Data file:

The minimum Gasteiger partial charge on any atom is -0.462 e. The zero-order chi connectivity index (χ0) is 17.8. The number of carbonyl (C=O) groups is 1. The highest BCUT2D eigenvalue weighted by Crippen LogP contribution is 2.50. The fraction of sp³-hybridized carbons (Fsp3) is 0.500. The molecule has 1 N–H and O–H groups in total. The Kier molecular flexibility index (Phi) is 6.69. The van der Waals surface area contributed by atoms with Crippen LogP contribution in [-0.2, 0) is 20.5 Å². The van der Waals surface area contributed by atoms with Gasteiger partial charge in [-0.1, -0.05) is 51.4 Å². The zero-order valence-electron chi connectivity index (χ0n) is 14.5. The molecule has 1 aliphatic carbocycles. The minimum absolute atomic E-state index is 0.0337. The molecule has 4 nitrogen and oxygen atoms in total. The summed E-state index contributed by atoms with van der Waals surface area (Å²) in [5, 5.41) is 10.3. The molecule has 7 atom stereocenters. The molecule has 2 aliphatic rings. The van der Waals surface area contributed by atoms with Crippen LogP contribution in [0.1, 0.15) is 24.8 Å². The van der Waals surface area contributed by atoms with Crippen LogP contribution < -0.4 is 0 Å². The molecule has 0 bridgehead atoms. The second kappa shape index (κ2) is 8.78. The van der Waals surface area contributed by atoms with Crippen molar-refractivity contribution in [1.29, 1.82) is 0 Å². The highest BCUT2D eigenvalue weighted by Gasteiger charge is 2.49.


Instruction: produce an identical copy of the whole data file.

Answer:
The minimum Gasteiger partial charge on any atom is -0.462 e. The zero-order chi connectivity index (χ0) is 17.8. The number of carbonyl (C=O) groups is 1. The highest BCUT2D eigenvalue weighted by Crippen LogP contribution is 2.50. The fraction of sp³-hybridized carbons (Fsp3) is 0.500. The molecule has 1 N–H and O–H groups in total. The Kier molecular flexibility index (Phi) is 6.69. The van der Waals surface area contributed by atoms with Crippen LogP contribution in [-0.2, 0) is 20.5 Å². The van der Waals surface area contributed by atoms with Gasteiger partial charge in [-0.1, -0.05) is 51.4 Å². The zero-order valence-electron chi connectivity index (χ0n) is 14.5. The molecule has 1 aliphatic carbocycles. The minimum absolute atomic E-state index is 0.0337. The molecule has 4 nitrogen and oxygen atoms in total. The summed E-state index contributed by atoms with van der Waals surface area (Å²) in [5, 5.41) is 10.3. The molecule has 7 atom stereocenters. The molecule has 2 aliphatic rings. The van der Waals surface area contributed by atoms with Crippen LogP contribution in [0.1, 0.15) is 24.8 Å². The van der Waals surface area contributed by atoms with Crippen LogP contribution < -0.4 is 0 Å². The molecule has 0 bridgehead atoms. The second kappa shape index (κ2) is 8.78. The van der Waals surface area contributed by atoms with Crippen molar-refractivity contribution in [1.29, 1.82) is 0 Å². The highest BCUT2D eigenvalue weighted by Gasteiger charge is 2.49.